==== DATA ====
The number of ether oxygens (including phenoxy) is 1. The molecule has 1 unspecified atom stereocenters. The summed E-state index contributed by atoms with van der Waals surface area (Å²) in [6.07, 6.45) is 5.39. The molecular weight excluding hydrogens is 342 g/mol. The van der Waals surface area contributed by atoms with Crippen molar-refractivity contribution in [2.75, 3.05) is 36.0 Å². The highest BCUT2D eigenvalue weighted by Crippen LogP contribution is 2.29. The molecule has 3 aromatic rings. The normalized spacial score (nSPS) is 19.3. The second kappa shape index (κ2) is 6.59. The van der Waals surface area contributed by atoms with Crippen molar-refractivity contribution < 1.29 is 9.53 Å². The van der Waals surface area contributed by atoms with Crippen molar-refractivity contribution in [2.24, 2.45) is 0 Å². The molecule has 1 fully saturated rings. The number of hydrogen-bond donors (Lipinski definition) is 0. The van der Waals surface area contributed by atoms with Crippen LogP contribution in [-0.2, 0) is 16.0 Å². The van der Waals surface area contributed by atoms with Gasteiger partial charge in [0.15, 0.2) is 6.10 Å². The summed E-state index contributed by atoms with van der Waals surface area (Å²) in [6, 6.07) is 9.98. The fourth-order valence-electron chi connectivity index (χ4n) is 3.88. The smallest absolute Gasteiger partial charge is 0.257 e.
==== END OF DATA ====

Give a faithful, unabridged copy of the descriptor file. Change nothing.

The number of ether oxygens (including phenoxy) is 1. The molecule has 1 unspecified atom stereocenters. The summed E-state index contributed by atoms with van der Waals surface area (Å²) in [6.07, 6.45) is 5.39. The molecular weight excluding hydrogens is 342 g/mol. The van der Waals surface area contributed by atoms with Crippen molar-refractivity contribution in [2.75, 3.05) is 36.0 Å². The highest BCUT2D eigenvalue weighted by Crippen LogP contribution is 2.29. The molecule has 3 aromatic rings. The normalized spacial score (nSPS) is 19.3. The second kappa shape index (κ2) is 6.59. The van der Waals surface area contributed by atoms with Crippen molar-refractivity contribution < 1.29 is 9.53 Å². The van der Waals surface area contributed by atoms with Crippen molar-refractivity contribution in [2.24, 2.45) is 0 Å². The molecule has 1 fully saturated rings. The number of hydrogen-bond donors (Lipinski definition) is 0. The van der Waals surface area contributed by atoms with Crippen LogP contribution in [-0.2, 0) is 16.0 Å². The van der Waals surface area contributed by atoms with Gasteiger partial charge in [0.15, 0.2) is 6.10 Å². The summed E-state index contributed by atoms with van der Waals surface area (Å²) in [6, 6.07) is 9.98. The fourth-order valence-electron chi connectivity index (χ4n) is 3.88. The smallest absolute Gasteiger partial charge is 0.257 e.